Monday, December 13, 2010

Freedom for the Thought We Hate

This past weekend, a private memorial service was held to honor Elizabeth Edwards, who died of breast cancer. Yet not every voice in the vicinity of the service was respectful. A handful of protesters, according to the Huffington Post , who are followers of Rev. Fred Phelps, head of the Westboro Baptist Church, shouted slogans against Ms. Edwards and held up signs suggesting that God once killed her 16 year old son as punishment for her political views and that her own death was divinely inspired.

This is not the first time Phelps and his group have protested at a funeral. In fact, they have protested at a few hundred funerals over the past 10 years. Their most famous protest is now an important case before the current Supreme Court, Snyder v. Phelps. The Court must decide if there should be any limits on free speech—even vile and offensive speech such as the words of Phelps and his followers.  (Here is a link to the story from National Public Radio). 

In brief, the case centers on Phelps's legal protest of Cpl. Mathew Snyder, who died in Iraq. When his family gathered to pay their last respects, they were confronted with picketers who showed up holding signs that read "God Hates Fags" and "You're Going to Hell." (They do not suggest that Snyder was gay. Instead, they hope to call attention to their larger message that the war is a reflection of God's judgment). The protesters did not crash the church, and in fact stayed within the grounds specified by local authorities—as they have at every other protest.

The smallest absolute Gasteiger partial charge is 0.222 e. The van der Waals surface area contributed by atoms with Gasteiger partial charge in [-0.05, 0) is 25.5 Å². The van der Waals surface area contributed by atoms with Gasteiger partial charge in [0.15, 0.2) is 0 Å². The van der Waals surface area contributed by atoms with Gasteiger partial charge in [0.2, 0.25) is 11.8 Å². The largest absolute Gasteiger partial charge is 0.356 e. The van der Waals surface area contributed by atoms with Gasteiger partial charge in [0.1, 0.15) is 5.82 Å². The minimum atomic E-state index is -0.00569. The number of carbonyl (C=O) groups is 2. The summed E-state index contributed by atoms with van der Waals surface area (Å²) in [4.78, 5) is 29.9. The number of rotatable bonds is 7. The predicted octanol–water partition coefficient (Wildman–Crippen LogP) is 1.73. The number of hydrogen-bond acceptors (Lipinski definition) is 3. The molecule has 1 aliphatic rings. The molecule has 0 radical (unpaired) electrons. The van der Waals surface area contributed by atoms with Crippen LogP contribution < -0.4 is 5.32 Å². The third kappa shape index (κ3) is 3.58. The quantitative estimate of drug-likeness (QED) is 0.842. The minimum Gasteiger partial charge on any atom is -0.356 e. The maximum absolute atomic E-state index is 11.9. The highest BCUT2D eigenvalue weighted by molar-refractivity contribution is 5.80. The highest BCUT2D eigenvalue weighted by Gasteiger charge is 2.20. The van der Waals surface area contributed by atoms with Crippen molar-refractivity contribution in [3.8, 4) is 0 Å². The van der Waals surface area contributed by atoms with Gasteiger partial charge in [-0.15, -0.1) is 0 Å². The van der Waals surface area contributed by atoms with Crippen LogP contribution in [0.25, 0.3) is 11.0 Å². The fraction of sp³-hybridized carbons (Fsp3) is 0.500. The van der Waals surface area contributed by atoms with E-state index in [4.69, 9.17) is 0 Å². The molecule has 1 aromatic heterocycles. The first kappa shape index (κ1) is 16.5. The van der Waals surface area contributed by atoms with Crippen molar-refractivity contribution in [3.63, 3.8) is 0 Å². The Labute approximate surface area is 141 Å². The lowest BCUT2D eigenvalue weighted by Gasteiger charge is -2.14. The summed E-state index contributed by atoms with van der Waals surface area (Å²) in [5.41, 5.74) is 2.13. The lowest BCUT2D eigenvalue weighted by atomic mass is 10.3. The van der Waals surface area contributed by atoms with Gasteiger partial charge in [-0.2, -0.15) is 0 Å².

A lower court awarded a $5 million judgment against the picketers, but a federal appeals court invalidated that judgment against the picketers, concluding that even outrageous opinion is protected by the First Amendment's guarantee of free speech. They further ordered Snyder to pay Phelps's legal fees. Phelps sees his message as guaranteed by the First Amendment and insists that his views are an expression of his religious beliefs—that "boys are coming home in body bags. That's the punishment of God almighty upon this nation." Here is a short recording of the case as it played out in front of the Supreme Court. Click on the link below to listen without leaving the page:

Listen to Snyder v. Phelps

Should there be limits on free speech—or should the court preserve free speech even for the thought it hates? 

UPDATE: "Justices Rule for Protesters at Military Funerals"


David said...

While I believe that nearly everybody who reads this can agree that this guy is out of line, I do not see that he has broken the law. I believe in free speech, and even this is protected by the first amendment. The fact that these people were protesting a funeral, of all things, is astonishing. Shouldn't the mourning family have the right to mourn without others telling them not to? Maybe in this case, a limit of time should be placed. Perhaps two weeks after the funeral a protest could occur. Hopefully, in cases like these, the court could make a middle ruling. Preserve free speech while respecting the mourning family. While the line would be hard to draw, I believe that it could be done. The thing I really have a problem with is that the actions of one man and his followers reflect poorly upon other Christians, regardless weather they agree with him or not. This I find very frustrating. See my blog for more on profiling and actions making groups look bad.

Sarah said...

Hi, This is Sarah’s father. This evening Sarah happily surprised me by asking, “Dad, are you in the mood to read Mr. O’Connor’s blog post and write a comment?” This was music to my ears. Here goes...